mind at ease.
Now I know that the spirit of
free competition and absolute se-
curity can and do walk hand in
hand, for Mr. Gregory tells us
that the Michigan Union officers
will have incentive to work for the
best interests of the students only
if they are not worried by the pos-
sibility of an outsider being elect-
ed to the top Union offices.
I'm glad that Mr. Gregory and
I are agreed that the students
aren't mature enough to elect re-
sponsible officers; a student elec-
tion can be nothing else but a
popularity contest. Who wants to
take a chance on being elected
when he can be assured of an ap-
pointment?
All of these principles are very
sound and they should be put into
practice on a national scale. We
want no more of this popularity
contest method of electing presi-
dents. What president will work
hard if he knows he has to pro-
duce or else lose the next election?
We should appoint our govern-
ment officials, because the herd of
voters are not intelligent enough
to pick good responsible men.
What the people want doesn't mat-
ter, because they're not even in-
telligent enough to know what
they want. Only Mr. Gregory and
I are that intelligent.
-Robert G. Young
* * *
To the Editor:
ON PAGE FIVE of Sunday's
Daily, March 5, above a list
of some three hundred "success-
ful" candidates of sorority rush, in
A space usually reserved for the
advertisements of Ann Arbor's
more exclusive women's shoppes,
appeared a photograph of five
blissfilled, ecstatic looking young
women. They were members of the
select group of "ins," gals of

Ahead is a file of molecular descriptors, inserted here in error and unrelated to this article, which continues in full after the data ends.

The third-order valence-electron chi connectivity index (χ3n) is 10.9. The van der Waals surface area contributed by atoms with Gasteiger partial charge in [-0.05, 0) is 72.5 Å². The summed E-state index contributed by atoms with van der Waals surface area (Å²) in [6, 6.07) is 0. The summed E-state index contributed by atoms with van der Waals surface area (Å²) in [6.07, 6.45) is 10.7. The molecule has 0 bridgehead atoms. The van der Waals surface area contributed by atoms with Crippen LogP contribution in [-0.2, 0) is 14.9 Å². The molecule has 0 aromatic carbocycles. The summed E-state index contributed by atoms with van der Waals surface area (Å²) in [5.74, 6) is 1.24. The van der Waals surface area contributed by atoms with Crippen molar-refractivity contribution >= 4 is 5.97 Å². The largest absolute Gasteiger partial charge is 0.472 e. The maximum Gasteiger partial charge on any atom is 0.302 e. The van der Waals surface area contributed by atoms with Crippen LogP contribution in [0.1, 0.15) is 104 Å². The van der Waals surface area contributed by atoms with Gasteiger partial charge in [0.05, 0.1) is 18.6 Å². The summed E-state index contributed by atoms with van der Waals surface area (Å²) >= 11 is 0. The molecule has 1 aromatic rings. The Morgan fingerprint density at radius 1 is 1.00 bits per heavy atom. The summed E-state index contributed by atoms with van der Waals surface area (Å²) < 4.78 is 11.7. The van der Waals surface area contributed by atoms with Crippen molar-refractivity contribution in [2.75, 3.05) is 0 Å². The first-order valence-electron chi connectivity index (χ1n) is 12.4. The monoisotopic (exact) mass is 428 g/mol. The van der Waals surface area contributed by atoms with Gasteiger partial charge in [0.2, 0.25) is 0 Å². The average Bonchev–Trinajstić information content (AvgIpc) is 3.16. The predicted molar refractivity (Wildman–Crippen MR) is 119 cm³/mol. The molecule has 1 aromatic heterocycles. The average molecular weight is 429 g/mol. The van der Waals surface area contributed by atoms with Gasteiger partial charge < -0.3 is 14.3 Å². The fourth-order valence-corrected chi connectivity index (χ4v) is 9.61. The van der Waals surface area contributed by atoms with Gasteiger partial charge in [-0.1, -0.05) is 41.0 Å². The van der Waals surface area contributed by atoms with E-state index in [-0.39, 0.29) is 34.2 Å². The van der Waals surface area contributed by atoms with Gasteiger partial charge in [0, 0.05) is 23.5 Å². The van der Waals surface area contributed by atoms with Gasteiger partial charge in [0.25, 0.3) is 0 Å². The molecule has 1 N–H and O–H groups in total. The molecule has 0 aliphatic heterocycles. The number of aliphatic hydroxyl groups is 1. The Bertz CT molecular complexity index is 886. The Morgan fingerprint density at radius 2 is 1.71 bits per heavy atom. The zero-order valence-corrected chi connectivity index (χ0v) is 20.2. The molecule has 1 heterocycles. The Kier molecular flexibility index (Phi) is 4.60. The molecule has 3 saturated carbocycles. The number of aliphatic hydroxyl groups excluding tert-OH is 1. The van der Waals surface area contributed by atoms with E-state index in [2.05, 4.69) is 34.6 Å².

exemplary ability, well-rounded
characters, and all the attributes
so necessary for group living.
I like to see happy people, and
nothing pleases me more when the
people in question happen to be
members of the opposite sex, buti
I believe The Daily could have'
performed a far greater service to,
the entire student body, my own7
preferences not withstanding, if;
instead of "Greek lasses," a pic-;
ture of some of the kids who fail-1

"set by our later-day Hellenes were
printed.
It seems to me that it is un-
necessary to print photographs of
the "new sisters," for obviously any
young lady would be enraptured
to receive a bid to join in the
noble experiment in group under-
standing known as Sorority life.
But a montage of some of the
faces of the "not-so-perfect-ones,"
those young ladies who were re-
jected, showing their new found
"inadequateness," as the "new
Greeks" had shown their joy
might have some startling effects.
For perhaps such a picture might
conceivably cause some of the
Grand Dames of the sororities to
bestow some of their well-rounded-
ness upon others less fortunate
than themselves, and might con-
ceivably, if hung in every house,
in time for next semester's final
desserts, quiet some of the itchy,
black-ball enclosing palms of those
sisters and future ma's.
-Ted Robinson, Grad.
* * *
To the Editor:
T HE CRY for world peace is be-
ing heard everywhere. Wins-
ton Churchill has added his voice
by calling for discussions between
the USA and the USSR. Secre-
tary-General Trygve Lie of the
UN said, "The UN was founded on
the belief that peaceful negotia-
tions of differences between na-
tions is not only possible but ne-
cessary, no matter how difficult
the circumstances, or how great
the differences, or how deep the
misunderstanding and distrust on
both sides. . . I would say that the
settlement of disputes by persis-
tent negotiation and conciliation
-month after month and year af-
ter year-is what the UN stands
for above everything else . . . that
is the only way to stop the arma-
ments race and bring the contest
for power under control. It is the
only way in the long run to pre-
vent a third world war."
And in Geneva, the World
Council of Churches appealed for
a gigantic new effort for peace to
meet the threat of "world suicide"
raised by the Hydrogen Bomb. In
this country the people are being
heard also.
A sit-down strike by three-doz-
en members of the Fellowship Of
Reconciliation was held to protest
the decision to build the H-Bomb
and to ask for peace. Dr. L. Paul-
ing, eminent theoretical chemist,
said, "A future of the world in
which half the people of the world
are held in submission by the oth-
er half, through fear of this great
super-weapon, could never be a
safe future for anybody." Dr. Phil-
lip Morrison, atomic scientist,
added, "The Hydrogen Bomb, un-